When I saw the wall of grief page from the New York Times, I thought that was the pinnacle. It was so powerful. Could there be a stronger NYT page? Enter SND42, and One Nation, Under Quarantine. This page is so strikingly simple and complex at the same time. Playing off the flag, a symbol of unity. The Stars close together, separate but united. But not here. Quarantine drove Americans, drove everyone, apart. The stars normally so close now evenly spaced, physically, socially distancing. It’s such a symbolic visual.
This page has a lot of text. It could almost be considered too grey. But the visual of the meteor tearing through the page changes that. Letters flying around. A disease like COVID wasn’t unexpected. It was predicted. Like we might be able to predict a meteor’s path. But we didn’t prepare. And thus the impact has been devastating, like this meteor tearing apart a piece of regular life, a newspaper. The meteor is tight to the text. With almost any other illustration it would be too tight. But that’s the point. It’s still burning through. The impact still being felt. And the text is still readable, so key to design. A page can be the most beautiful thing in the world. If the design affects readability, you’ve lost most of your readers.
The Star Tribune had so many great pages. It’s such a hub of design and creativity. So with pages on George Floyd and COVID-19 and the U.S. election, why did I choose one about the fair? Because it makes me happy. It was a tough year. There were so many big and hard stories. But when I saw this page (there are many just like it), I smiled. It brought out the kid in me. Not only is the illustration lovely (by Nuri Ducassi, whom I had the good fortune of working with at the Toronto Star), the page itself is just wonderfully designed. Simple, effective and fun.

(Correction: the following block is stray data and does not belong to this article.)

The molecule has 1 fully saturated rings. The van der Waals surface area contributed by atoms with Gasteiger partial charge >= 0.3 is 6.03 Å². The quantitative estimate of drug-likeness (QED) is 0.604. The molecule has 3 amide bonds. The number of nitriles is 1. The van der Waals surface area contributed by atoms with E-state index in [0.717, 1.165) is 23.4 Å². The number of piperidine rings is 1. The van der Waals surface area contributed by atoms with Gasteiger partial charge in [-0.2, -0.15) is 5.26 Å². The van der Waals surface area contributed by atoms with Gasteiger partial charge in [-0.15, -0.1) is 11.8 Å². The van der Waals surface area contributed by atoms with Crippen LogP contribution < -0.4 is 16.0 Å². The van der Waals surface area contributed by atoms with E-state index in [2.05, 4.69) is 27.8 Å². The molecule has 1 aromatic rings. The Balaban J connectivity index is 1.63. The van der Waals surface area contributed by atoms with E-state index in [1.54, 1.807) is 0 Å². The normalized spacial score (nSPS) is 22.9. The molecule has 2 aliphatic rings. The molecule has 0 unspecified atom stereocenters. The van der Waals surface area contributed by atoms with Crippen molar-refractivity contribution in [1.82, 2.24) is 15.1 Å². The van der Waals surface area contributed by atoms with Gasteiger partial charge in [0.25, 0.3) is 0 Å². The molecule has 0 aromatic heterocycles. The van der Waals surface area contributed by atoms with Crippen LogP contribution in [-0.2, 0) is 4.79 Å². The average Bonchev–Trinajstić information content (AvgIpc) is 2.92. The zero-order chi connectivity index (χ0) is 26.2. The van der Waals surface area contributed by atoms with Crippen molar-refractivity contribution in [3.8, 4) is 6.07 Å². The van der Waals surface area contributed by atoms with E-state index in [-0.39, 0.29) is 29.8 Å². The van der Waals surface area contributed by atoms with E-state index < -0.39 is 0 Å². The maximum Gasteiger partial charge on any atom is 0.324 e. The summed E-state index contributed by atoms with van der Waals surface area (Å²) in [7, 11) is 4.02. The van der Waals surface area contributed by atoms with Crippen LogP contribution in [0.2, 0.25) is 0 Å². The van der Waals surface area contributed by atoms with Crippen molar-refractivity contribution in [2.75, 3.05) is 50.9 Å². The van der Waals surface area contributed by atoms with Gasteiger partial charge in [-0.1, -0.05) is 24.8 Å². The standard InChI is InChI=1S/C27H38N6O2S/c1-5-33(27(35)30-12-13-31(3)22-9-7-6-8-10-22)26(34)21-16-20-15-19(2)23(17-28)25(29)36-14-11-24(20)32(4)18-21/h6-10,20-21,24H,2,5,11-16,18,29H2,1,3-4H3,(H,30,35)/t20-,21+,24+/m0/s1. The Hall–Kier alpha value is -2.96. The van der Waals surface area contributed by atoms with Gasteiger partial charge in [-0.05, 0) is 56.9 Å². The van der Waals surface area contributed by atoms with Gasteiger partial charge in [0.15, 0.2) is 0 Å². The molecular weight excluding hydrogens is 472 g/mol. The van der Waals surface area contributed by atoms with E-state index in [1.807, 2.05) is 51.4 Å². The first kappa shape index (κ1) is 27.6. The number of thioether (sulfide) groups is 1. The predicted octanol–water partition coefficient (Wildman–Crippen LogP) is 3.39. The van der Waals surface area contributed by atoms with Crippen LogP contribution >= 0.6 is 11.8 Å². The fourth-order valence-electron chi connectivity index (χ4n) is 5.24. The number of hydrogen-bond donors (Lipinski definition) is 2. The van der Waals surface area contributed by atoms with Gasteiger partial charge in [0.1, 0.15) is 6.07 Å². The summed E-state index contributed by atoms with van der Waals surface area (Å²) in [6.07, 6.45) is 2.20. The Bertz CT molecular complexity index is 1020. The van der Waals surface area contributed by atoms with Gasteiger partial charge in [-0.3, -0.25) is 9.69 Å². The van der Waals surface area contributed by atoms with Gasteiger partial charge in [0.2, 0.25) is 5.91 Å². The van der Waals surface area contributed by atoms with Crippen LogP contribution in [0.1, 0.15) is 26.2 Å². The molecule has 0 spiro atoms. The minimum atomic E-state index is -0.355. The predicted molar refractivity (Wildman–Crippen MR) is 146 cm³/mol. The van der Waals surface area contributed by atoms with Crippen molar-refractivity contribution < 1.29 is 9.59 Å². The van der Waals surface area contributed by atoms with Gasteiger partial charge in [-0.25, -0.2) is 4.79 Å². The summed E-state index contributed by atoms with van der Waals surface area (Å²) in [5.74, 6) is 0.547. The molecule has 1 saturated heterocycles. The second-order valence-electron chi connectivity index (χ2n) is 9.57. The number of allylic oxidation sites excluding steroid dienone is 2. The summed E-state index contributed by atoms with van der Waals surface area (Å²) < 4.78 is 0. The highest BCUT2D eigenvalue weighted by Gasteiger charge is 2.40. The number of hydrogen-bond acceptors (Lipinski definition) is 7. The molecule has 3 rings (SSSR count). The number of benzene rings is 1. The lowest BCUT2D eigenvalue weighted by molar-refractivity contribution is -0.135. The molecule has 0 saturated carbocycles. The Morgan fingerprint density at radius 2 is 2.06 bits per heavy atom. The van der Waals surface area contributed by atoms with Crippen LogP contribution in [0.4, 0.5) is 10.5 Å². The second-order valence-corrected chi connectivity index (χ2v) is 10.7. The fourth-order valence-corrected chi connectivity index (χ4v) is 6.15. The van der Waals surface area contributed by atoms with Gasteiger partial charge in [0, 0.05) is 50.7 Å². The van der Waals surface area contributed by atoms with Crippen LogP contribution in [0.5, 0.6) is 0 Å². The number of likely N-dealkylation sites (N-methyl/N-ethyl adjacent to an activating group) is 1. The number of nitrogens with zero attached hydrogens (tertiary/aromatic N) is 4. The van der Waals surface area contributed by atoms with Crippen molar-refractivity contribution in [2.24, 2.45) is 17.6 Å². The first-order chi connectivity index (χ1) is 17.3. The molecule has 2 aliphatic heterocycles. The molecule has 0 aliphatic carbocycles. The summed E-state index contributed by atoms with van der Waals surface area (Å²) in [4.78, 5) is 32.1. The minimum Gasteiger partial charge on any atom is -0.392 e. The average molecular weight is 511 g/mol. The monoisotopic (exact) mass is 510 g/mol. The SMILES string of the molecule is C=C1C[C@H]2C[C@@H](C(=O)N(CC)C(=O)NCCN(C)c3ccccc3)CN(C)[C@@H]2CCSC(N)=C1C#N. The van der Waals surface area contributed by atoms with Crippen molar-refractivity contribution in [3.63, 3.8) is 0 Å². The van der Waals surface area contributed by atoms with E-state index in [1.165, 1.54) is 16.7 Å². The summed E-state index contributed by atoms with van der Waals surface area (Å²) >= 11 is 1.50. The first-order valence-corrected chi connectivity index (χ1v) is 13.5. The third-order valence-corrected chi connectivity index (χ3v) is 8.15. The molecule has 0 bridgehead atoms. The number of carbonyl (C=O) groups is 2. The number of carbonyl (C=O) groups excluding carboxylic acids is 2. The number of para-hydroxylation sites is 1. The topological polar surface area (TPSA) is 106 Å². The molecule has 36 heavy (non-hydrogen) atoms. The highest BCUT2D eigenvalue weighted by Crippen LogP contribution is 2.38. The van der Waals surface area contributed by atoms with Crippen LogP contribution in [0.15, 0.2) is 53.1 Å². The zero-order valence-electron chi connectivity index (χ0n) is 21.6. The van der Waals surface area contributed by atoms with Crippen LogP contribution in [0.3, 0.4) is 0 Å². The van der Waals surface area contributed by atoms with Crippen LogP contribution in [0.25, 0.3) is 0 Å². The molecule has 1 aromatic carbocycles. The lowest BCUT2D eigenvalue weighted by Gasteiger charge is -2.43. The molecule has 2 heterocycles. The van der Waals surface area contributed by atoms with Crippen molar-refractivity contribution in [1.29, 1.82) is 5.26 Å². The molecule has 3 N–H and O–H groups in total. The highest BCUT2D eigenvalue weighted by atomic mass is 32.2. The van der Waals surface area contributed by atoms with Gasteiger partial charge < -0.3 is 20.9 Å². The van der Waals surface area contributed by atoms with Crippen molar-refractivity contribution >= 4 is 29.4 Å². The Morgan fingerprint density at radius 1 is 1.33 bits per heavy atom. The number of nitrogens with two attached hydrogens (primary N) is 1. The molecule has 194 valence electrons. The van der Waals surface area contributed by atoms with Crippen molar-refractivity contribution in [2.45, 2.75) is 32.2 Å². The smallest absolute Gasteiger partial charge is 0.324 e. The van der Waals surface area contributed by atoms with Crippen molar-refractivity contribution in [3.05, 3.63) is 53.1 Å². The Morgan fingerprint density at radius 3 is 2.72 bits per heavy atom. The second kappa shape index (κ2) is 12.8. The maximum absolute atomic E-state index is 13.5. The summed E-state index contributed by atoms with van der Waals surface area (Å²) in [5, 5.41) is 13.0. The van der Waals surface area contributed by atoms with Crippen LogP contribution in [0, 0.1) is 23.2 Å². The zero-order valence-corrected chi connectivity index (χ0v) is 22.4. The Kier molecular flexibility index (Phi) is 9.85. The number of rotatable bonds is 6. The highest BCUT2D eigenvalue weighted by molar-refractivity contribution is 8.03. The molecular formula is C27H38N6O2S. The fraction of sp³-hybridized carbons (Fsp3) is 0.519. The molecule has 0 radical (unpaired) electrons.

Speaking of simple fun, these New York Times pages from its kids section are just that. Fun. And who doesn’t love the age-old debate about which is better (and which drools), cats or dogs. But I think we all know the answer. Feel free to share in the comments below, but really, do we need to? We know (wink, wink). Again, pages driven by brilliant and beautiful illustrations. But a great concept. And a smile.
Last but certainly not least, the kiss. Another LA Times page driven by an illustration, but what an illustration it is. This haunting image by Eddie Guy is beautiful. How else to explain it? It gives me chills. And it’s even more impactful now, I’d argue, more than a year after the pandemic was first declared. Vaccinations are rolling out, there is a sense that we could return to some version of normal, but it’s been so long. and it’s been so hard. The biggest loss in all of this, after the tragic lives of so many lives, is personal, human contact.
There were so so many more incredible pages. It was astounding to see so much creativity in one place. I have some that rival these above on my scale of favourites. There was just so much talent on display. But I will seal this one with a kiss.
I hope that SND42 will be the gift that keeps on giving. I plan to talk about the amazing work that came out of Canada, and with any luck I will talk to some creative types who played a role in some of the pages that got so much love in the competition.